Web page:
An extra field trip was taken this year. Nunzio Knerr and Rosemary Purdie, in collaboration with Louise Hufton from the Murrumbidgee CMA, led the interns on at trip to the Galong area to look at revegetation areas connected to the Greening the Grainbelt project undertaken with the Australian national Herbarium in 2000, a section of which involved the interns that year. Interns talked to the farm managers and owners of two properties and looked at three revegetation sites. They attempted to identify surviving species by testing identification keys developed by Rosemary and Nunzio for eventual distribution to land managers in the district. Overall, the day was felt to be a success by all parties and it is hoped that it can be organised again during future programs.
Concerns and Issues
The perennial problem of accommodation for interstate participants remains a major issue. All students avoided the high priced ANU colleges again this year, finding short-term share accommodation off campus. Some interns were accommodated by people offering rooms after a request by the coordinator. The remaining interns were Canberra residents or were lucky enough to have friends or family in the area to stay with. Accommodation costs are the single biggest issue mentioned by students undertaking the Program and assistance with finding short term accommodation is greatly appreciated.
The success of the 2012 Program is in no small part due to the considerable efforts of a number of Centre staff, outside academics and others who freely gave their time to present lectures and training sessions, as well as providing supervision for intern work teams (see Attachment B). Thanks are also due to all CANBR and ANBG staff, especially those at the Herbarium, for their tolerance and enthusiasm during the course of the Program. I would particularly like to thank all those who once again provided invaluable support to the Internship Coordinator.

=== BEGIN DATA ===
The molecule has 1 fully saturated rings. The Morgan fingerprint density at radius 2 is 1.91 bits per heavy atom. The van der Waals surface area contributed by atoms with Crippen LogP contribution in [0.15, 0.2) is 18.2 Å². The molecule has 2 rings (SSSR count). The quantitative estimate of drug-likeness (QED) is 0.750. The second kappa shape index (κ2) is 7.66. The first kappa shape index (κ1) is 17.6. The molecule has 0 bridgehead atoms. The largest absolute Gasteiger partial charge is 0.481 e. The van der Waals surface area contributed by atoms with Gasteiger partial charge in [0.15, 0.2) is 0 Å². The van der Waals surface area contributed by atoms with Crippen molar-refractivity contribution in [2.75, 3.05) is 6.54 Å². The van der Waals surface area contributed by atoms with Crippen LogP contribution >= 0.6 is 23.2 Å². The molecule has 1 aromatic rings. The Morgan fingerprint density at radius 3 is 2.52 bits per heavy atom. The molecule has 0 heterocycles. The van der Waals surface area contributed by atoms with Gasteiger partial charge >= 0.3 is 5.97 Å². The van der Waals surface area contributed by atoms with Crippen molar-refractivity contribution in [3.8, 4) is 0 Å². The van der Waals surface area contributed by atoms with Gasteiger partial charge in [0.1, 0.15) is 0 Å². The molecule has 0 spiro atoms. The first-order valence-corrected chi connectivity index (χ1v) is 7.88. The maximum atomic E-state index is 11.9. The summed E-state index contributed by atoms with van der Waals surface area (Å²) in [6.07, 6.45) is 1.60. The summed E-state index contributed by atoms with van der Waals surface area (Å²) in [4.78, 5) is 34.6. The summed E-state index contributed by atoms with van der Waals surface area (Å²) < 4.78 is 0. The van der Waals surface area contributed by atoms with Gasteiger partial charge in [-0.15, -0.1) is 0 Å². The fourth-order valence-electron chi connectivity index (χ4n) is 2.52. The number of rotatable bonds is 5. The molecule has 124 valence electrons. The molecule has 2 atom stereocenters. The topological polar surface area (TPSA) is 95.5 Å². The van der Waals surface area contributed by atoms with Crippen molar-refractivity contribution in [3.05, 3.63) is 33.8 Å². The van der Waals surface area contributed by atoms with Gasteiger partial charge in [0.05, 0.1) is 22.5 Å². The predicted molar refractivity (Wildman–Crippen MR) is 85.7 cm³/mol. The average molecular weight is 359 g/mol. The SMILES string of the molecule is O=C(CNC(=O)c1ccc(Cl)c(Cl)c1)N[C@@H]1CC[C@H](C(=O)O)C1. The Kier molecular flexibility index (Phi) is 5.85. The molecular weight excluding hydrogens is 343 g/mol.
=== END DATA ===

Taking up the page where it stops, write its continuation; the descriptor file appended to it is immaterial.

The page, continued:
Student’s Volunteer Botanical Internship Program Participants 1993 – 2012
|ACT||Australian National University, Canberra||60|
|University of Canberra||19|
|Canberra Institute of Technology||14|
|Australian National Botanic Gardens, Canberra||6|
|Department of the Environment and Heritage||1|
|Booderee Botanic Gardens, Jervis Bay||1|
|NSW||Macquarie University, Sydney||11|
|University of New England, Armidale||13|
|University of Technology, Sydney||10|
|Charles Sturt University, Wagga Wagga & Albury||12|
|University of Sydney||8|
|University of New South Wales, Sydney||6|
|University of Newcastle||9|
|University of Wollongong||5|
|Southern Cross University||3|
|Janet Cosh Herbarium (UW)||1|
|University of Western Sydney||1|
|TAFE NSW National Environment Centre Thurgoona||1|
|VIC||University of Melbourne||18|
|Latrobe University, Melbourne||4|
|University of Ballarat||1|
|Forestech, East Gippsland TAFE||1|
|QLD||James Cook University||14|
|University of Queensland||11|
|University of the Sunshine Coast||2|
|Queensland University of Technology||2|
|University of Southern Queensland||1|
|Metropolitan Institute of TAFE||1|
|Central Queensland University||1|
|NT||Charles Darwin University||2|
|SA||University of Adelaide||4|
|University of South Australia||1|
|TAS||University of Tasmania||4|
|Edith Cowan University||1|
|West Coast TAFE||1|